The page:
HEAD OF STATE has a big heart. Chris Rock plays Mays Gilliam, an Alderman in Washington, D.C., who wants to help the little guy and fight the bullies. He becomes a hero when he saves a woman from a building that’s about to be demolished by the city. When the presidential and vice presidential candidates die in an absurd plane crash, with only a couple of months left in the campaign, the party (which is never given a name) looks for a new presidential candidate who won’t win, but will position the party for the next election. Mays is the choice.
In the beginning, Mays follows directions, but his tough bail bondsman brother in Chicago orders him to be himself. As a result, his campaign takes off as he introduces heart and soul to the campaign.
Although the humor is soft, there is a lot to like in HEAD OF STATE. Mays continually displays a good heart. He loves God and wants God to bless everyone. Some of his solutions would appeal to moral Americans. His answer to child care is for people to take care of their own children, instead of shoving them off on others. His answer for youth crime is for people to discipline their children (knock them out). His answer for Social Security is to get the government out of people’s pockets. And, so forth.
Regrettably, though, Mays does not mind swearing constantly, and he opens his campaign to appeal to pimps, prostitutes and gangsters from the hood. Thus, Mays manifests God’s love, but ignores God’s law, and, in truth, both God’s love and God’s law go hand in hand.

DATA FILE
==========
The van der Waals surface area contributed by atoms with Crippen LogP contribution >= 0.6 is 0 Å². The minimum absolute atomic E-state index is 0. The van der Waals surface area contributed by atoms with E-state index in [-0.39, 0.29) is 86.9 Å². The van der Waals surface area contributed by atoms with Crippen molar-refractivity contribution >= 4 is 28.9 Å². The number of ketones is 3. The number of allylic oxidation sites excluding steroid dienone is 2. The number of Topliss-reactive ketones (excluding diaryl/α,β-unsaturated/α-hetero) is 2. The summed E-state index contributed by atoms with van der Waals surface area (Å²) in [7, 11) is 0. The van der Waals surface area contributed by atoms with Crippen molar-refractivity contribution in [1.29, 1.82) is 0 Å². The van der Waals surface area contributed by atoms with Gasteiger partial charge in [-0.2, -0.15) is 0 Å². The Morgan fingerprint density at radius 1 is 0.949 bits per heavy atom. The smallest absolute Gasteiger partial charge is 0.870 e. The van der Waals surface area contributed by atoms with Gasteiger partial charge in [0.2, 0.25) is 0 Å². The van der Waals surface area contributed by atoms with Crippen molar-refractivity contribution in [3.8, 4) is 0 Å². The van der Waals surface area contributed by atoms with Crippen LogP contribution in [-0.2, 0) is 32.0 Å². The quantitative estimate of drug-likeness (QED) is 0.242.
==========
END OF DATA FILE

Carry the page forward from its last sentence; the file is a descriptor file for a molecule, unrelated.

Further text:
HEAD OF STATE could have been a good TV movie, but the humor is too soft for the big screen. Chris Rock really wants good to triumph. He even gets the good girl at the end. But, regrettably, the foul language and the references to drugs, pimps, prostitutes, and strippers overwhelm the heart of the movie.
Please address your comments to:
David Geffen, Jeffrey Katzenberg & Steven Spielberg
1000 Flower Street
Glendale, CA 91201
Phone: (818) 695-5000
(C, PaPa, PC, LLL, V, S, N, A, DD, M) Mild Christian worldview with lots of pagan elements and mild political correctness; 67 obscenities, 2 light profanities ("Oh My God") and several borderline mockeries (the villain says "God Bless the United States and no one else," but hero (who believes in God) says "God Bless America and everyone else!"); brothers punch each other in love though it looks like a slugfest, social climbing girl has severe moments of slapstick violence, wrestlers attack hero, pushing and shoving, hero has a recurring vision of being shot behind a podium with the Presidential Seal on it and hero's body double gets shot; sweet kissing and mild groping; revealing costumes, blurred porno video flashback and caricature pimps and prostitutes; alcohol use; drugs discussed; and, lying.